Close Menu

California Workers’ Compensation Claims Process

You probably already know that you can get workers’ compensation benefits if you’ve been injured on the job, but do you know how to get them? Even if everyone at the job site, including your supervisor, witnessed the accident, don’t expect the claims process to move forward without your help. In fact, there are very specific actions you must take within very specific time frames if you want to be able to receive much-needed benefits to help with medical care and wage replacement while you are out sick or injured. See below for an outline of the California workers’ compensation claims process, and contact an experienced and successful Orange & Ontario workers’ compensation attorney for help with your claim in Orange County or Inland Empire.

How Worker’s Comp works in California, and your role in the process

As soon as possible after suffering a workplace injury or illness, you need to notify your employer of the injury or illness. While you may have up to 30 days to report the injury and still receive benefits, it is best to notify the employer as soon as you can after the accident. Once notified, your employer has one working day to put a claim form (DWC-1) in the mail to you or hand one to you directly.

Once you get this form, complete and return it to your employer. Your employer then forwards the form to its workers’ compensation insurance carrier. The insurance company should confirm receipt of the claim within 14 days. If they don’t, ask your employer about it or call the insurer directly to make sure your claim was received and is being processed. At Invictus Law, P.C., our experienced California workers’ compensation attorney can help make sure your claim form is filed correctly and can intervene on your behalf with the insurance company as needed.

Within that 14-day period, the insurance company should decide whether your claim is to be accepted, rejected, or whether a decision on the matter is to be delayed for 90 days. If your claim is delayed, the insurer will still have to pay your medical costs up to $10,000 during the 90-day period, although you won’t receive wage replacement benefits while your claim is still pending.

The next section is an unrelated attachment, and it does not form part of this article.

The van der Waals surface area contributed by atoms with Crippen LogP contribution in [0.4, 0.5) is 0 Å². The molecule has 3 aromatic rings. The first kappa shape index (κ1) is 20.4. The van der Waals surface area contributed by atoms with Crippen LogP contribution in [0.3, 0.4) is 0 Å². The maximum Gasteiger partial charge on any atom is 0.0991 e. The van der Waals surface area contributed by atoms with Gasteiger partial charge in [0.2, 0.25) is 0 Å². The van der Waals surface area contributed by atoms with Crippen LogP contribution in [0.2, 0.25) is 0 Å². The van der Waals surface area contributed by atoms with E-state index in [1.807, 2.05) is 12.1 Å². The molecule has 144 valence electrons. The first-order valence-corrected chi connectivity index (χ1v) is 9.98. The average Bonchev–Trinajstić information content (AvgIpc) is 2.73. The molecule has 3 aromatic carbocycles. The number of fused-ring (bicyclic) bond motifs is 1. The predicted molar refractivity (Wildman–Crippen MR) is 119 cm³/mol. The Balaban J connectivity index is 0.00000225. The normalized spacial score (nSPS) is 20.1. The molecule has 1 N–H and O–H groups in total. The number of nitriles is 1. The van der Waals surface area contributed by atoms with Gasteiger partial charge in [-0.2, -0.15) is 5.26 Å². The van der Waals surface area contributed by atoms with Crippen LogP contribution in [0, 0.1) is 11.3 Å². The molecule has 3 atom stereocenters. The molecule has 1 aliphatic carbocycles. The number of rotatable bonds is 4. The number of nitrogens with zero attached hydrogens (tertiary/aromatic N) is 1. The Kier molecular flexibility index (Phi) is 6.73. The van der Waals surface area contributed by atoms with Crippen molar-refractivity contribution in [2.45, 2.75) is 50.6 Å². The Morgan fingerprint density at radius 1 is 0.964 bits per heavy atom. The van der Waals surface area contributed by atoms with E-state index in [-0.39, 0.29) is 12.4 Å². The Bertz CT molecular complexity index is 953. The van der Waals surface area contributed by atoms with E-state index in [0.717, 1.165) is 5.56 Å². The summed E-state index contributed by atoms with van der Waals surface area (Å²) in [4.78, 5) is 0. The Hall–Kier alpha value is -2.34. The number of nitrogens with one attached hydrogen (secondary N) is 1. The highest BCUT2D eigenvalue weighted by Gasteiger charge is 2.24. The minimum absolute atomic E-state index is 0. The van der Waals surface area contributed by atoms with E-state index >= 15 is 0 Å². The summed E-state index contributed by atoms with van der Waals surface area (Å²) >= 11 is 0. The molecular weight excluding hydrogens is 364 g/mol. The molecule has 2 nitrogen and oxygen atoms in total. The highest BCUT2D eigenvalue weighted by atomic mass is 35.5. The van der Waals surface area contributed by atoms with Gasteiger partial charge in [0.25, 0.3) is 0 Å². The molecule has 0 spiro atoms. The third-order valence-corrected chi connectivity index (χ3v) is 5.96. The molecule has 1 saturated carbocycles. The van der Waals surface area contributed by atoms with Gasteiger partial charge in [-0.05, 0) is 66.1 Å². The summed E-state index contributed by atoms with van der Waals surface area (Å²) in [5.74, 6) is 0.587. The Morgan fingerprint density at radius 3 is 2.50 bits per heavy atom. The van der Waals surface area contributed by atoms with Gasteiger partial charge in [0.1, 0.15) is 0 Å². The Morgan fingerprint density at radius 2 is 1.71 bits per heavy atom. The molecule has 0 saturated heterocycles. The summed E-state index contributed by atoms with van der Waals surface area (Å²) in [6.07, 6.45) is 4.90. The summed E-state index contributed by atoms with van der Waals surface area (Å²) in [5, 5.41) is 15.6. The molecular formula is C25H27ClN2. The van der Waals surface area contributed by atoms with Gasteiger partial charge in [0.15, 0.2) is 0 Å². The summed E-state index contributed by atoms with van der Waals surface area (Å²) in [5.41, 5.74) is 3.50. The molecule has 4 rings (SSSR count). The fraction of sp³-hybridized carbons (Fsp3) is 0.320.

Getting treatment from California workers’ compensation, and fighting denials or disagreements

Your employer should send you to an appropriate doctor to begin receiving treatment. After the initial appointment, you may be able to select a different physician if you don’t like the treatment you are getting from the first doctor. You may also be sent for a Panel Qualified Medical Evaluation (PQME) in the first 90 days after the accident, and the carrier could end up denying your claim depending on the outcome of the PQME. Since this step is so significant and the consequences so important, it is recommended you talk to a workers’ comp lawyer before heading to the PQME.

If your claim is denied or you have some disagreement with the carrier over your treatment, benefits or other aspect of your claim, an important next step will be to open a case with the Workers’ Compensation Appeals Board (WCAB). Coverage disputes are not uncommon, especially if your injury or illness is significant, long-term or permanent, so don’t be shy or hesitant about being proactive in opening a case. If you haven’t retained an attorney yet, now is the time to get professional legal help from an experienced workers’ comp lawyer with a record of success battling insurance companies before the WCAB. Your attorney will know the right steps to take to resolve your claim efficiently and effectively, so you get the care and compensation you need sooner rather than later.

Share This Page:
Facebook Twitter LinkedIn